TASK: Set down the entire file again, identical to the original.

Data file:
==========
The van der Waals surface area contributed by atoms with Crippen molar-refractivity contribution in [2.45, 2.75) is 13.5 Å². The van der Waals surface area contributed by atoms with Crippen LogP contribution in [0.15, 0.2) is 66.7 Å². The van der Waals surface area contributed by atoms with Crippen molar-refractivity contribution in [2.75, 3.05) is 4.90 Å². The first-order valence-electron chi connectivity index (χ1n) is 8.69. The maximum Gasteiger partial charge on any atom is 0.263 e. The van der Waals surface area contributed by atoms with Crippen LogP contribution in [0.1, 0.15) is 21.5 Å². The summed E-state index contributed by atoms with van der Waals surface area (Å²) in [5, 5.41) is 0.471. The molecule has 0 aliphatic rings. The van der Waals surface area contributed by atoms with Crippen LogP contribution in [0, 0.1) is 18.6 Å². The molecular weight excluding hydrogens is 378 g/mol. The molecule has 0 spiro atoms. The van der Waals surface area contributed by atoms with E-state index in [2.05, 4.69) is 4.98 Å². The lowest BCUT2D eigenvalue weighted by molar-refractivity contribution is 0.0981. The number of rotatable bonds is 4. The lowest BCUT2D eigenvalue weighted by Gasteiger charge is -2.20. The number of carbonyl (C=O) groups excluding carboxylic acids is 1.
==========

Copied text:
The van der Waals surface area contributed by atoms with Crippen molar-refractivity contribution in [2.45, 2.75) is 13.5 Å². The van der Waals surface area contributed by atoms with Crippen LogP contribution in [0.15, 0.2) is 66.7 Å². The van der Waals surface area contributed by atoms with Crippen molar-refractivity contribution in [2.75, 3.05) is 4.90 Å². The first-order valence-electron chi connectivity index (χ1n) is 8.69. The maximum Gasteiger partial charge on any atom is 0.263 e. The van der Waals surface area contributed by atoms with Crippen LogP contribution in [0.1, 0.15) is 21.5 Å². The summed E-state index contributed by atoms with van der Waals surface area (Å²) in [5, 5.41) is 0.471. The molecule has 0 aliphatic rings. The van der Waals surface area contributed by atoms with Crippen LogP contribution in [0, 0.1) is 18.6 Å². The molecular weight excluding hydrogens is 378 g/mol. The molecule has 0 spiro atoms. The van der Waals surface area contributed by atoms with E-state index in [2.05, 4.69) is 4.98 Å². The lowest BCUT2D eigenvalue weighted by molar-refractivity contribution is 0.0981. The number of rotatable bonds is 4. The lowest BCUT2D eigenvalue weighted by Gasteiger charge is -2.20. The number of carbonyl (C=O) groups excluding carboxylic acids is 1.